3D Printing in the Robotics Industry
3D printing has recently been incorporated into the Robotics industry as a tool to enable faster, more affordable prototyping and customization of robots. It gives engineers the ability to quickly create, prototype, test, and modify different robot designs. For example, if there is an issue with the design, engineers can quickly go back and modify it. 3D printing also provides more opportunities for customization. By being able to design and print virtually any part, engineers can easily customize robots for a wider variety of tasks, all for a fraction of the cost.
Industrial robotics companies have been busy incorporating 3D printing into robotics. For example, Kuka Robotics, a German manufacturer of industrial robots, is using MakerBot Z18 3D Printers to quickly design, produce, and modify prototypes, as well as manufacture the complex parts for their actual robots. They also use their MakerBots to customize robots based on specific customer requests.
The Power of Engaging Students in STEM
According to research presented at the 2015 ASEE Conference (American Society for Engineering Education), “introducing K-12 students to engineering design practices and its applications in the STEM field as early as possible can prepare them better for future education and careers.” To prove this statement, researchers presented a new curriculum that was focused on “designing and 3D printing components for the Linkbot modular robots” to students during two one-week summer camps held by the UC Davis C-STEM Center. They found that “students were engaged by having the possibility to successfully use a software tool commonly used in the mechanical engineering field. Being able to 3D print and use their designs boosted students’ confidence.” Overall, students learned “the basics of the mechanical engineering design process and how to combine these skills with their own creativity to solve real-world engineering problems.”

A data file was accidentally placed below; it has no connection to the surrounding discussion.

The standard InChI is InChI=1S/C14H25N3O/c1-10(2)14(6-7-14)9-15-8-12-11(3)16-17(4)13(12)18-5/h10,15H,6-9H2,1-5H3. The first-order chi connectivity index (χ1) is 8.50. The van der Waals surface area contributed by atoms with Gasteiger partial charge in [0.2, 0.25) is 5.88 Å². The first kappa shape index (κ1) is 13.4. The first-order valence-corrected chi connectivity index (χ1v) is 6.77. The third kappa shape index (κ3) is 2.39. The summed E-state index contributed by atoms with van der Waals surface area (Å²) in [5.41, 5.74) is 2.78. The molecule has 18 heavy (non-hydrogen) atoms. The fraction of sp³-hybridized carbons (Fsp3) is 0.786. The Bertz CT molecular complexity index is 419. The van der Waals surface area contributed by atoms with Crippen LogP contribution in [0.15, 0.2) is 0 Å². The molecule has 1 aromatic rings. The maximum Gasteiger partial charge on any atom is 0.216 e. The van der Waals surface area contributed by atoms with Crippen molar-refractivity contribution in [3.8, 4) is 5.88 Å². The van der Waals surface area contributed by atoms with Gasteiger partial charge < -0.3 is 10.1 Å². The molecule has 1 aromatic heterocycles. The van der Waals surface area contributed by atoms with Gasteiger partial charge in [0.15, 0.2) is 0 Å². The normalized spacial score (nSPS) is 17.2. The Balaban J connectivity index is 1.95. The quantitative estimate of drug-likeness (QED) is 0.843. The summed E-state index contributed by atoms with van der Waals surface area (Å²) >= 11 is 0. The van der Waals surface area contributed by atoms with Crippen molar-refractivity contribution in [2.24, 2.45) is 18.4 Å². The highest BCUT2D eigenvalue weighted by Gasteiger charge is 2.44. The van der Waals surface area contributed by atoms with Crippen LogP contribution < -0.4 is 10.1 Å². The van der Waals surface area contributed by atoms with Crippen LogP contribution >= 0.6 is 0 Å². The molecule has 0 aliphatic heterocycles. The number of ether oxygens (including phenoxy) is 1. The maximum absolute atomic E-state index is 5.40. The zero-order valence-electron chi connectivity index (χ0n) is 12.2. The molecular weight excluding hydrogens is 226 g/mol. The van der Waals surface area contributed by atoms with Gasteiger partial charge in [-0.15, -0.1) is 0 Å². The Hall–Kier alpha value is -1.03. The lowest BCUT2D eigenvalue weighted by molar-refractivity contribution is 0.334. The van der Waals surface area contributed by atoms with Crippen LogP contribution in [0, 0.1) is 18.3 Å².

Read the full study here: A Robotics-Based 3D Modeling Curriculum for K-12 Education
Creating Experiential Learning for Students: Classroom Ideas, Tools, and Activities
According to the NMC/CoSN Horizon Report: 2017 K–12 Edition both robotics and 3D printing provide experiential (hands-on) learning experiences for students. Since incorporating 3D printing into Robotics has been so successful in industry, getting students familiar with using these technologies in conjunction with one another is an important skill they will need to pursue careers in these fields. Below are some examples of how you can begin incorporating 3D printing into robotics. They are also great ways to engage students in an interdisciplinary approach to STEM/STEAM learning. These ideas include lesson plans and suggestions on some of the robotics products that seamlessly integrate with 3D printing.
Robotis Mini Customization